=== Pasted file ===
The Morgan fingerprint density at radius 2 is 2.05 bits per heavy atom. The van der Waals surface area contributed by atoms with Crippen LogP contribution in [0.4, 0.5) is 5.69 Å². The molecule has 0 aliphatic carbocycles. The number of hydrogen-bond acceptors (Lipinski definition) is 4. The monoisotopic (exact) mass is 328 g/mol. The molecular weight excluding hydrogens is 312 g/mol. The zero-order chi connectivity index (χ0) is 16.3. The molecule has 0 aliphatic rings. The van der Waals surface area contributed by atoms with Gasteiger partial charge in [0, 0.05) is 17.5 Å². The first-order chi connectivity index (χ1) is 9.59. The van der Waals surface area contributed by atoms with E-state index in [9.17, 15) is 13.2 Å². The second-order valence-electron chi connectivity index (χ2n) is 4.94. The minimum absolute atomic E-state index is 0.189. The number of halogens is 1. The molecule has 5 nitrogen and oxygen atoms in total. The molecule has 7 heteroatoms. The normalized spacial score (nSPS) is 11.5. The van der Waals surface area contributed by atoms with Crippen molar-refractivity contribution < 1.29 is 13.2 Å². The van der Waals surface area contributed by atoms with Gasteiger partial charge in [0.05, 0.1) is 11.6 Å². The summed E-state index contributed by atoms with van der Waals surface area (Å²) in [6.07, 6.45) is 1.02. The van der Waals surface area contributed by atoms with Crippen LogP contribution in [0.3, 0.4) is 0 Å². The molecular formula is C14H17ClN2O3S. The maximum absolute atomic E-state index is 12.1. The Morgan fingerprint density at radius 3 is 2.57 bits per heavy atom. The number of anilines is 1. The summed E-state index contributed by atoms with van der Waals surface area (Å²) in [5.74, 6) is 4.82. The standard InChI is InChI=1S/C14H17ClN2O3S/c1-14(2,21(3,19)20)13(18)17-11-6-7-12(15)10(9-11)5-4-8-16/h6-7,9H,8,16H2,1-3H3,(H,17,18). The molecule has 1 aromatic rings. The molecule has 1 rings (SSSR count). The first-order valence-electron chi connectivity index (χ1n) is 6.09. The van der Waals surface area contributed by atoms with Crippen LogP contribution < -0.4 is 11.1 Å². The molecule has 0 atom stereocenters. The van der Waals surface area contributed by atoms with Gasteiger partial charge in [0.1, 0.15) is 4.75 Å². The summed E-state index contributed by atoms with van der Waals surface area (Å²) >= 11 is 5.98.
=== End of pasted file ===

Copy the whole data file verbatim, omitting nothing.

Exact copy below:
The Morgan fingerprint density at radius 2 is 2.05 bits per heavy atom. The van der Waals surface area contributed by atoms with Crippen LogP contribution in [0.4, 0.5) is 5.69 Å². The molecule has 0 aliphatic carbocycles. The number of hydrogen-bond acceptors (Lipinski definition) is 4. The monoisotopic (exact) mass is 328 g/mol. The molecular weight excluding hydrogens is 312 g/mol. The zero-order chi connectivity index (χ0) is 16.3. The molecule has 0 aliphatic rings. The van der Waals surface area contributed by atoms with Gasteiger partial charge in [0, 0.05) is 17.5 Å². The first-order chi connectivity index (χ1) is 9.59. The van der Waals surface area contributed by atoms with E-state index in [9.17, 15) is 13.2 Å². The second-order valence-electron chi connectivity index (χ2n) is 4.94. The minimum absolute atomic E-state index is 0.189. The number of halogens is 1. The molecule has 5 nitrogen and oxygen atoms in total. The molecule has 7 heteroatoms. The normalized spacial score (nSPS) is 11.5. The van der Waals surface area contributed by atoms with Crippen molar-refractivity contribution < 1.29 is 13.2 Å². The van der Waals surface area contributed by atoms with Gasteiger partial charge in [0.05, 0.1) is 11.6 Å². The summed E-state index contributed by atoms with van der Waals surface area (Å²) in [6.07, 6.45) is 1.02. The van der Waals surface area contributed by atoms with Crippen LogP contribution in [0.3, 0.4) is 0 Å². The molecular formula is C14H17ClN2O3S. The maximum absolute atomic E-state index is 12.1. The Morgan fingerprint density at radius 3 is 2.57 bits per heavy atom. The number of anilines is 1. The summed E-state index contributed by atoms with van der Waals surface area (Å²) in [5.74, 6) is 4.82. The standard InChI is InChI=1S/C14H17ClN2O3S/c1-14(2,21(3,19)20)13(18)17-11-6-7-12(15)10(9-11)5-4-8-16/h6-7,9H,8,16H2,1-3H3,(H,17,18). The molecule has 1 aromatic rings. The molecule has 1 rings (SSSR count). The first-order valence-electron chi connectivity index (χ1n) is 6.09. The van der Waals surface area contributed by atoms with Crippen LogP contribution < -0.4 is 11.1 Å². The molecule has 0 atom stereocenters. The van der Waals surface area contributed by atoms with Gasteiger partial charge in [0.1, 0.15) is 4.75 Å². The summed E-state index contributed by atoms with van der Waals surface area (Å²) >= 11 is 5.98.